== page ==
“Quiet frankly, many industry observers are surprised because few have expected a successful brand innovation in the sparkling category,” Nielsen says. “Everybody has been looking for the new billion-dollar brand to come from some yet-to-be discovered product or some category that might be categorized as a still beverage. I might add that we have a lot of confidence in the sustainability of the brand. In fact, we are optimistic that the entire sparkling category is getting wind in its sail.”
“In challenging times, people turn to what they can rely on in terms of quality, in terms of brand preference, in terms of affordability,” he adds. “It’s a time that brand loyalty and brand strength are really a very valuable part of our portfolio. Generally speaking, I have been very pleased with the momentum that we’re beginning to see in the sparkling category. I’m optimistic.
“We, along with The Coca-Cola Co., have very deliberate plans about the sparkling categories aimed at re-engaging consumers and restoring the credibility and excitement about our brand. It is a process of identifying the opportunities â€” some might call it ‘the gaps.’ There are packaging opportunities, there are brand opportunities, there are channel opportunities to romance the brands and give them the opportunity to succeed. In some cases, we have been our own worst enemy by not giving our brands adequate position, adequate space, adequate promotion, adequate merchandising. I think we have a collective point of view that these brands have a lot of life and a lot of potential if we nurture them.”
On the non-carbonated side, the bottler has had success with Powerade, Dasani, and more recently, with Vitaminwater.
“To be able to take the leadership position in growth of those categories is very beneficial to our total business platform, and it is very complementary to our sparkling stability and strength,” Nielsen says.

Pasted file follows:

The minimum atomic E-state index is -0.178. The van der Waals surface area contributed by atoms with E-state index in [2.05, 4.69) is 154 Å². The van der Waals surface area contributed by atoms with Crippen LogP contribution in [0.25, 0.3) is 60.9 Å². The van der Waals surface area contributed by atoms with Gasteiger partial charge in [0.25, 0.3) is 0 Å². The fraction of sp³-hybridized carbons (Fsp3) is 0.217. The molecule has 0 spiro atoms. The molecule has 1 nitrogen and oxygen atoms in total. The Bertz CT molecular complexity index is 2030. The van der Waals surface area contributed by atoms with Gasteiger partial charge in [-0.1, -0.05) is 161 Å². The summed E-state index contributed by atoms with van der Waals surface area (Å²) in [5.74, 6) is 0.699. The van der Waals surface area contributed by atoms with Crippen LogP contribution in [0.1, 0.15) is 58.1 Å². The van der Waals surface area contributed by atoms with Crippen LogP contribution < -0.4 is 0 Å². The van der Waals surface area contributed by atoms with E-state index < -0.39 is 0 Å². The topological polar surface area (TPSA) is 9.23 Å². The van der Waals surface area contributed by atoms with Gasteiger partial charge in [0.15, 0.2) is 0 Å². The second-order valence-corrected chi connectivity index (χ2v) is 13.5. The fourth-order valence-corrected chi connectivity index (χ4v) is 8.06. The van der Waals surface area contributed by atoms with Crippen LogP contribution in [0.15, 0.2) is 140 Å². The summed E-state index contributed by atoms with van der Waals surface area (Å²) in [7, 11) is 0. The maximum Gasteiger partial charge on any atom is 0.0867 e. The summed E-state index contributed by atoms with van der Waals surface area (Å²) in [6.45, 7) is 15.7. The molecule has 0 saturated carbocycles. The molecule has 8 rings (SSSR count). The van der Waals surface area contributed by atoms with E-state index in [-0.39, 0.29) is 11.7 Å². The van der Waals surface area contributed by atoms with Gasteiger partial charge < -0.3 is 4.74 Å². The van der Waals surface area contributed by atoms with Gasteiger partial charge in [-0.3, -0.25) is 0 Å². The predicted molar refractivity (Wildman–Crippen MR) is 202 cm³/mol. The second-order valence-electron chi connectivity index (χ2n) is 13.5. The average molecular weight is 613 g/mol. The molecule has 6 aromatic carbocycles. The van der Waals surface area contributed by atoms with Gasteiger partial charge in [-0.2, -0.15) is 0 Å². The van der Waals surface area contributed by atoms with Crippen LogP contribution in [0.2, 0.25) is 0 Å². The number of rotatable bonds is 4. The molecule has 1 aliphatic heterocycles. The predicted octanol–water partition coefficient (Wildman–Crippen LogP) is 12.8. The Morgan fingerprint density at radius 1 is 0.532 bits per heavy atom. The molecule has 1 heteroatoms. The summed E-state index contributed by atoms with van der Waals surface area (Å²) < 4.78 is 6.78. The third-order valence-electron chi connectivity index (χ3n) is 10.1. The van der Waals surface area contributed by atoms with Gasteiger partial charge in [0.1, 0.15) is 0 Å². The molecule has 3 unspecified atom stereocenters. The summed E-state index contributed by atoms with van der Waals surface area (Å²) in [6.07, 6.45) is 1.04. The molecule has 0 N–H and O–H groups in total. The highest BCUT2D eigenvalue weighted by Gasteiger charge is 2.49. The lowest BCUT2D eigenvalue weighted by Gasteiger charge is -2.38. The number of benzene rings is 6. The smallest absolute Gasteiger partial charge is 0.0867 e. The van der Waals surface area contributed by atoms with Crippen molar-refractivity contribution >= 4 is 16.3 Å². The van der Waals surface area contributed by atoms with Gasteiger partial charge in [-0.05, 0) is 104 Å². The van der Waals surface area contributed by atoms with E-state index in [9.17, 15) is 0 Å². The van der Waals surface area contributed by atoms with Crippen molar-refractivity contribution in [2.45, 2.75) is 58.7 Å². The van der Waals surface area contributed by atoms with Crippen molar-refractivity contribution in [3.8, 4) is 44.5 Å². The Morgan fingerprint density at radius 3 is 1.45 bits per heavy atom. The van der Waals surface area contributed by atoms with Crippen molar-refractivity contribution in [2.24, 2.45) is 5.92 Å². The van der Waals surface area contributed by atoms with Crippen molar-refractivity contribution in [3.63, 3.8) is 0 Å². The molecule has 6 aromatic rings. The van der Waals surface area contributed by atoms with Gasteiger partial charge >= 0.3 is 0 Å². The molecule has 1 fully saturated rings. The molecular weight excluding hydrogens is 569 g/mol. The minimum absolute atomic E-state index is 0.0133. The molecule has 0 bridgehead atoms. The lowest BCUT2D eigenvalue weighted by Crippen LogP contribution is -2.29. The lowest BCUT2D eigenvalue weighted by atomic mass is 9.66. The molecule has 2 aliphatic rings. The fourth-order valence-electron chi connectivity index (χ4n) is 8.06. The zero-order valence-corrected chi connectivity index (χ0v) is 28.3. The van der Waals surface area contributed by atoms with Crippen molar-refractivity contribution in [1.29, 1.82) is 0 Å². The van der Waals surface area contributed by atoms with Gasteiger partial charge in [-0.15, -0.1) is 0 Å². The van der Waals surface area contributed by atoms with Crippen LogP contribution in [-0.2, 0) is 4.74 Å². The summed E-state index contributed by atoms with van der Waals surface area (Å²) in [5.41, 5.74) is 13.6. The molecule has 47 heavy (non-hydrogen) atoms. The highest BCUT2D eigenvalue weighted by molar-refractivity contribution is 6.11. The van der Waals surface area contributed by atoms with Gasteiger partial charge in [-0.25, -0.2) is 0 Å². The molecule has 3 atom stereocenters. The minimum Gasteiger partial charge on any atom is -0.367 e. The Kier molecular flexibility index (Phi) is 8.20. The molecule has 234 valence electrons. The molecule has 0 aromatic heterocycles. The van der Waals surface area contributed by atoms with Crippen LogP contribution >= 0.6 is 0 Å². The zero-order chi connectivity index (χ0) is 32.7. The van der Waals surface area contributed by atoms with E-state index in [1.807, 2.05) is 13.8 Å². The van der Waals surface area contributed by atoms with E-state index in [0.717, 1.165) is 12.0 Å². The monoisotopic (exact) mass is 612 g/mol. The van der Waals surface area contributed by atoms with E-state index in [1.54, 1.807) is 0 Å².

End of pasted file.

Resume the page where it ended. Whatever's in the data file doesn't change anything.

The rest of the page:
Coca-Cola United has been in the bottling business for 107 years, and even at this stage in the history of the company, it continues to make transformational changes in how it goes to business. “Of course, that’s the exciting and fun part of it,” Nielsen says.
“We have projects underway that are focused on more effectively and efficiently selling and distributing our products,” Nielsen says. “It’s everything from prospecting, what we call dry accounts, all the way through to more effective management of the number of SKUs, and thinking about it in terms of selling our full portfolio of products. Our goal is to have the No. 1 product in every category.”
In the field, the company is involved in category management initiatives with its customers. Coca-Cola United uses a proprietary tracking tool to manage the number of SKUs and its business with customers. The bottler also is working with Vending Management Services, Masterton, New Zealand, and using its VMSL technology to improve its vending operations. VMSL offers predictive planning to optimize visits to vending machines by increasing the number of cases per visit. The program also uses cell phone technology to monitor vending operations.
In its warehouses, Coca-Cola United is rolling out voice picking systems to improve efficiency and reduce picking errors. The company has also installed additional racking systems. This year, the bottler began to roll out a proprietary E-Z Pallet distribution system, which involves a specially designed pallet, pallet jack and pallet lift that allows the route sales driver to take the order from the lift gate of the truck directly into the store and easily down the aisle.
“Taking care of our customer and our employees is critical to our business success, and reducing touch points and operating more efficiently are essential,” Chustz says. “We have very high standards when it comes to customer service, and we are constantly exploring initiatives that make it easier for our company to service our customers.”
This year, Coca-Cola United is going to focus more intensely on the products it currently has in the market.
“It doesn’t mean that we’re not looking at other packages, because we’re always exploring new opportunities,” Chustz says. “We are always interested in doing the right thing for our customers.
“There is a lot of innovation that we are working on right now, but we are focused and determined to do what we do best, and that’s produce, sell and distribute Coca-Cola.” BI